Commodities that shows a bigger opportunity on the upside include nickel, copper, and cobalt. Analyst comments remained bullish on these commodities at the recent African Mining Indaba, held in Cape Town, South Africa. Although Africa also has lithium deposits, its mostly found in rock and more expensive to extract. These deposits are also better suited for the technical applications such as ceramic and glass industries, than chemical applications such as batteries. Reuters (February the 14th 2017) reports that investors are scrambling for physical stocks in cobalt, a key ingredient for electric vehicle batteries. By adding cobalt to the chemistry of lithium batteries, car manufacturers can gain range. Cobalt is a buy product of copper, where investors are exposed to larger risk and cost if they invest in mining companies, such as Anglo American, Glencore or BHP Billiton to gain exposure in cobalt. Therefore the only direct investment is to buy and stockpile physical cobalt, a process which has a high barrier of entry, excluding smaller investors. A further concern is that most of the world’s cobalt comes from the Eastern Congo, a war-torn region of the Democratic Republic of Congo (DRC), close to Rwanda and Burundi, whose rebels also use the region as a springboard for causing trouble. The political environment in the DRC has deteriorated and will not improve soon as the country prepares for elections by the end the decade.
Investors trying to make a mint out of the electric vehicle boom should also keep a constant eye on how technology and battery chemistry change in this new and fast-moving sector, creating new opportunities for certain metals or bubbles for those becoming outdated. Let the history of investing in solar cells not repeat itself for battery investors.
Please leave a comment on your best or worst performing electric vehicle related stock pick below.
Picture – Source NY Times
Ford debuted it’s next-generation Fusion Hybrid Autonomous development vehicle this week. The second generation of the vehicle sports more production ready controls and LiDar sensors on top of an improved computer hardware platform. Improved field of vision on the sensors allowed Ford to have only two sensors as opposed to four in the first generation. The second generation follows the first, introduced three years ago. The company aims to have an SAE Level 4-capable vehicle commercially available by 2021 for ride-hailing and sharing purposes. Ford will also expand its test fleet, currently operational only in California to its home state, Michigan.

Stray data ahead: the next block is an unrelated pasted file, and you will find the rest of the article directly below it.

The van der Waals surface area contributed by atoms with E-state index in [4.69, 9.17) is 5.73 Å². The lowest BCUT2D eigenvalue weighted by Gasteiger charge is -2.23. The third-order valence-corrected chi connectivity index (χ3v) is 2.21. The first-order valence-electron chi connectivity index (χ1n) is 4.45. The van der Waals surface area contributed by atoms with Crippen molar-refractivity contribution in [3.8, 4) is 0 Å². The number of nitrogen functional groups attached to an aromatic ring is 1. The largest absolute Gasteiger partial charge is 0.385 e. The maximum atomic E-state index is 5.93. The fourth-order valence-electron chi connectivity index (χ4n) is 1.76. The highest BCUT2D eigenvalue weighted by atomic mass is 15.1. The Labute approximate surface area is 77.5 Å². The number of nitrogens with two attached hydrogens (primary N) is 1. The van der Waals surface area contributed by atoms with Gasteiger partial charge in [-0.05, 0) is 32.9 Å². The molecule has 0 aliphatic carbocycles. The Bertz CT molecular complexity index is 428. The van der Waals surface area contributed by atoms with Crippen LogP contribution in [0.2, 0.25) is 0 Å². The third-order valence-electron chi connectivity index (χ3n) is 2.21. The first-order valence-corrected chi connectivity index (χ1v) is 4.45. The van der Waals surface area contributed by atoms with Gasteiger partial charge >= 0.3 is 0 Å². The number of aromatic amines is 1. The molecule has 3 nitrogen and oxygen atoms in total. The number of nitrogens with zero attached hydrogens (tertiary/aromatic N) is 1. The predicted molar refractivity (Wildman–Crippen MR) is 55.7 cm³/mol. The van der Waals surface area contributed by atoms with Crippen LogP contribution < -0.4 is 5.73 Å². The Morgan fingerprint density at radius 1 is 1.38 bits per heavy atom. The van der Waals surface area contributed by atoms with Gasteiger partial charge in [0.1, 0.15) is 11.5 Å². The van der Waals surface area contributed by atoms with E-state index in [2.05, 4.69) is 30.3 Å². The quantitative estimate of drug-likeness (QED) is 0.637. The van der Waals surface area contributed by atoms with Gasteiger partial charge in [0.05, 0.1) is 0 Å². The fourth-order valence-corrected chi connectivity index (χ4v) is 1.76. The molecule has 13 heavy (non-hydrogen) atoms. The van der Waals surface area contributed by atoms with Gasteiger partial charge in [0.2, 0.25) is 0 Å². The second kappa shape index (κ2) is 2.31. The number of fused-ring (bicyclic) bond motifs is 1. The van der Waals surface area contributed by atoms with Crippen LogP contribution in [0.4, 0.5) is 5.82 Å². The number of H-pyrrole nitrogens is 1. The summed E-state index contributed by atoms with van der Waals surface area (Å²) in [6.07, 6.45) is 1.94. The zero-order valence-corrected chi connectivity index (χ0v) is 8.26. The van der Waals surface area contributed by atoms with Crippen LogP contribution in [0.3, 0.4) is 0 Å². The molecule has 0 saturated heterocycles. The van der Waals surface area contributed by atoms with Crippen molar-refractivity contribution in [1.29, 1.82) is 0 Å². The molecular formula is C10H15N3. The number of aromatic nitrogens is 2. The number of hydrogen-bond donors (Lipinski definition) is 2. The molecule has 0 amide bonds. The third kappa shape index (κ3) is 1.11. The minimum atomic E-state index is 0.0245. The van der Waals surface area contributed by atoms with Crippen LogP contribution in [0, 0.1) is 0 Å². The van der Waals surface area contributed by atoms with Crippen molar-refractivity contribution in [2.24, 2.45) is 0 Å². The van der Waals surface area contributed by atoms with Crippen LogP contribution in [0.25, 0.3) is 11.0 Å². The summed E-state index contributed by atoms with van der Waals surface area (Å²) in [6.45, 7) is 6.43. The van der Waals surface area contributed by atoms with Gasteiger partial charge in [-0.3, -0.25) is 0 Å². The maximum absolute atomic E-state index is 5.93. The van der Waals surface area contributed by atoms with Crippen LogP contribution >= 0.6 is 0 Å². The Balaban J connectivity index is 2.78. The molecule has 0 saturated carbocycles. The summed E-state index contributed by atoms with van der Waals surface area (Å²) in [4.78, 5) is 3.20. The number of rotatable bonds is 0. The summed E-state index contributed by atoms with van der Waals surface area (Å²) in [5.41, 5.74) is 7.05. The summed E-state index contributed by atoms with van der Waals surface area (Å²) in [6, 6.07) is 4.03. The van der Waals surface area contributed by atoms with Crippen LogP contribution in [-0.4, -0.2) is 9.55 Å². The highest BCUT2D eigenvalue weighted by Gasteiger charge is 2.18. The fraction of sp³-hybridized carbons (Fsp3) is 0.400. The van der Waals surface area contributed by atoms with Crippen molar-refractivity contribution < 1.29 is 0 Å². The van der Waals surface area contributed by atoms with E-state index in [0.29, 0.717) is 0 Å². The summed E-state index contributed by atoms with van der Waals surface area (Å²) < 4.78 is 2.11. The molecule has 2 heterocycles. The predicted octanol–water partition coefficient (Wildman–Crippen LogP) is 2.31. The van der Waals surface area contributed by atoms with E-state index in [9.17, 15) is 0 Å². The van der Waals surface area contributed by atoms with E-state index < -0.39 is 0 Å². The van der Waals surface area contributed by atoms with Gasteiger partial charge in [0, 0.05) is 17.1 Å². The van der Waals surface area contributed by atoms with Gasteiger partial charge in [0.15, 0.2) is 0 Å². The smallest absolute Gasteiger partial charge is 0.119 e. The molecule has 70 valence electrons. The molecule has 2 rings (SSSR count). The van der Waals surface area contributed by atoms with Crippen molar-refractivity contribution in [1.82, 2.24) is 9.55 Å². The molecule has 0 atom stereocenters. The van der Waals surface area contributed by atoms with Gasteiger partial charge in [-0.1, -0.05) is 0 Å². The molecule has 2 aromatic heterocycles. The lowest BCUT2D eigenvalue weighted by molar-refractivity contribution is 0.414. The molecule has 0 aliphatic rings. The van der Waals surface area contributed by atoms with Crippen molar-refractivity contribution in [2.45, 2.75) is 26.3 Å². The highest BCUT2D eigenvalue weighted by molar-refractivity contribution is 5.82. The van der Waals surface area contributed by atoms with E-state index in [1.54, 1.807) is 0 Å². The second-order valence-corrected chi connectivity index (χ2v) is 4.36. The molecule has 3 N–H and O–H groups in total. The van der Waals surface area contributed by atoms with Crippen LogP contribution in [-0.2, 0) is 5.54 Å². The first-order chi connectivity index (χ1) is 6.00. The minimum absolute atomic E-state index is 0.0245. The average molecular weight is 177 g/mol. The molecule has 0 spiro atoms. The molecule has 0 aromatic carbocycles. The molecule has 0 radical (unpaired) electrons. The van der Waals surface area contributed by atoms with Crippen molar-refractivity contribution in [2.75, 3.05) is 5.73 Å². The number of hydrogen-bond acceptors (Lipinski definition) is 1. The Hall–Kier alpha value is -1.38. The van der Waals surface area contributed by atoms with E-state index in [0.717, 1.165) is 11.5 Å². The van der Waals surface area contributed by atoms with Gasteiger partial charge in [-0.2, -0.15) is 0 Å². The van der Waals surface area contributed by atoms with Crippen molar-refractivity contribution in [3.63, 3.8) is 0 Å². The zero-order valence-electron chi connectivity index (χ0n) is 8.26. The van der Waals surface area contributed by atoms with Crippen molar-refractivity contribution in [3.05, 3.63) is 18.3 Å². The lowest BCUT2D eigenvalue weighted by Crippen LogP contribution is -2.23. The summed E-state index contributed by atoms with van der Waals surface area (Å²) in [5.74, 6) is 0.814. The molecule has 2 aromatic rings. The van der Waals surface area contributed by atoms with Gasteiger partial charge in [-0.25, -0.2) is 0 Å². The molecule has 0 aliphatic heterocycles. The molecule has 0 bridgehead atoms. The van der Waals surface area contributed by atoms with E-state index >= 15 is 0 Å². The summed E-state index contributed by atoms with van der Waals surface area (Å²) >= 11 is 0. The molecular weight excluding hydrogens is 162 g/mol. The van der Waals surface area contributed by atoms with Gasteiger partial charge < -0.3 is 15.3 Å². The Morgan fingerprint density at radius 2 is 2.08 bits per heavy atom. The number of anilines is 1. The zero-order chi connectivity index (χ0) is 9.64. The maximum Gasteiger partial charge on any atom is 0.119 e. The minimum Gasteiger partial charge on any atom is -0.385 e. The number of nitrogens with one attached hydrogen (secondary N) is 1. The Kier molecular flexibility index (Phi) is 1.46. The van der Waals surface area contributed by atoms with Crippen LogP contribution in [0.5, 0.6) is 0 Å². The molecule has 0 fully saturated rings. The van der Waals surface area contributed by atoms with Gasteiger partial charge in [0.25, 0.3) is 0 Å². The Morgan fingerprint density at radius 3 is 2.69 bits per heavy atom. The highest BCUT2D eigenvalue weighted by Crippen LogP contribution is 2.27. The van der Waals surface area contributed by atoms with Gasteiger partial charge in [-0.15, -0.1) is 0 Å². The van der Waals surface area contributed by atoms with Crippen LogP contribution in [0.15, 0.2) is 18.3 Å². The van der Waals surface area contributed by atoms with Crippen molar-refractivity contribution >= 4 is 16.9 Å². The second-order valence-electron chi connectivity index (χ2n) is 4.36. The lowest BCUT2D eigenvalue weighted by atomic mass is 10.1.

Lamborghini, a Volkswagen company, announced this week that it plans to include a PHEV version of its first SUV since the LM002, the Urus when its released in 2018. The auto manufacturer is also rumored to work on an all-electric vehicle, named the Vitola, which will use the Porsche Mission E platform.
The controversial LeEco announced the groundbreaking of its plant in the city of Hangzhou, Zhejiang Province China. LeEco is entwined between Faraday Future and the LeSee electric vehicle manufactured by LeEco. Both companies were founded by Chinese businessman Jia Yueting. Both businesses are known for making bold statements and big ticket announcements just to be followed by press reports of cash flow and funding problems. The announcement comes at a time when Faraday Future is battling to break ground on its plant in Northern Los Angeles. The company could not even pay the $21 million deposit to Aecon despite being offered $300 million by the local authorities for building the assembly plant there. LeEco has also partnered with Aston Martin on the RapidE, where it will help with the development of the zero emission technology. Faraday Future is said to hold the patents to the technology, but recent reports state that the technology is in fact held by a separate company in the Cayman Islands, creating insecurity for investors and borrowers..
In another attack on Tesla by the old guard, as the State of Missouri rejected its dealership license renewal. The reason being a ruling by Circuit Judge Green in a case brought against the Missouri revenue department by the Missouri Auto Dealers Association for allowing the license in 2015. Tesla prefers to use a direct sales model due to the notorious inability of traditional dealers to sell electric vehicles. Tesla will be forced to close shop in the State come January the 1st 2017.
Miners are scrambling for “modern” resources such as lithium, nickel, and cobalt used in the electric vehicle manufacturing process. A reporter, Marcus Le Roux explored the various metals and their potential supply constraints and sources in the Australian. Most interestingly are the place which copper plays within the electric vehicle industry and the expectation that current lithium demand would rise from 16,500 to between 120,000 to 250,000 tons by 2025 to feed the 14 battery mega factories that are developed, mainly in China.